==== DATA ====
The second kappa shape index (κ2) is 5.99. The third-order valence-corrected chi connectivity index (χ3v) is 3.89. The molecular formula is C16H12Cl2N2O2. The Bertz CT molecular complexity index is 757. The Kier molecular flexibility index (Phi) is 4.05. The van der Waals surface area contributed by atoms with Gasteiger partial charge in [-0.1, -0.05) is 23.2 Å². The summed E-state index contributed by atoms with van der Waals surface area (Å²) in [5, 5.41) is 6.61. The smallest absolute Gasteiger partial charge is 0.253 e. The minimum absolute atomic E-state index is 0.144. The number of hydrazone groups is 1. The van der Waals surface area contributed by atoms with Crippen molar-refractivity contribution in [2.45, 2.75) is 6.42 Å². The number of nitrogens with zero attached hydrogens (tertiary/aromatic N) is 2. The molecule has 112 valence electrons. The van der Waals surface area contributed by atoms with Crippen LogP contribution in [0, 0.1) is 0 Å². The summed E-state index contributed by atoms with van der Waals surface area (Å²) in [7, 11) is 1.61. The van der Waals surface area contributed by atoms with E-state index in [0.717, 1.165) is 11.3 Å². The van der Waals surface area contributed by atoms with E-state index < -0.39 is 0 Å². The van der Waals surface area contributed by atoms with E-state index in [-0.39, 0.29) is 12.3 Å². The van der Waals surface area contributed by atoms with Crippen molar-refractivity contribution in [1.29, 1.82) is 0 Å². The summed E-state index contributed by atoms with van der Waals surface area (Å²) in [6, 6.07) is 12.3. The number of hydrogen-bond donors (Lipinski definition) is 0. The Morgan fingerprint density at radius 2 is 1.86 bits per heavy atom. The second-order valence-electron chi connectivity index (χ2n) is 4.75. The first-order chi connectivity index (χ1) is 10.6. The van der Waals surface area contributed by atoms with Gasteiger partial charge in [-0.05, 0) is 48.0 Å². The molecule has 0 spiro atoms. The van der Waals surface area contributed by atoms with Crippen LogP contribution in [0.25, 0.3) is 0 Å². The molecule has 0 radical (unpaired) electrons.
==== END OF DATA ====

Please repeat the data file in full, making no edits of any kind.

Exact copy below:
The second kappa shape index (κ2) is 5.99. The third-order valence-corrected chi connectivity index (χ3v) is 3.89. The molecular formula is C16H12Cl2N2O2. The Bertz CT molecular complexity index is 757. The Kier molecular flexibility index (Phi) is 4.05. The van der Waals surface area contributed by atoms with Gasteiger partial charge in [-0.1, -0.05) is 23.2 Å². The summed E-state index contributed by atoms with van der Waals surface area (Å²) in [5, 5.41) is 6.61. The smallest absolute Gasteiger partial charge is 0.253 e. The minimum absolute atomic E-state index is 0.144. The number of hydrazone groups is 1. The van der Waals surface area contributed by atoms with Crippen molar-refractivity contribution in [2.45, 2.75) is 6.42 Å². The number of nitrogens with zero attached hydrogens (tertiary/aromatic N) is 2. The molecule has 112 valence electrons. The van der Waals surface area contributed by atoms with Crippen LogP contribution in [0, 0.1) is 0 Å². The summed E-state index contributed by atoms with van der Waals surface area (Å²) in [7, 11) is 1.61. The van der Waals surface area contributed by atoms with E-state index in [0.717, 1.165) is 11.3 Å². The van der Waals surface area contributed by atoms with E-state index < -0.39 is 0 Å². The van der Waals surface area contributed by atoms with E-state index in [-0.39, 0.29) is 12.3 Å². The van der Waals surface area contributed by atoms with Crippen molar-refractivity contribution in [1.29, 1.82) is 0 Å². The summed E-state index contributed by atoms with van der Waals surface area (Å²) in [6, 6.07) is 12.3. The number of hydrogen-bond donors (Lipinski definition) is 0. The Morgan fingerprint density at radius 2 is 1.86 bits per heavy atom. The second-order valence-electron chi connectivity index (χ2n) is 4.75. The first-order chi connectivity index (χ1) is 10.6. The van der Waals surface area contributed by atoms with Gasteiger partial charge in [-0.05, 0) is 48.0 Å². The molecule has 0 spiro atoms. The van der Waals surface area contributed by atoms with Crippen LogP contribution in [0.25, 0.3) is 0 Å². The molecule has 0 radical (unpaired) electrons.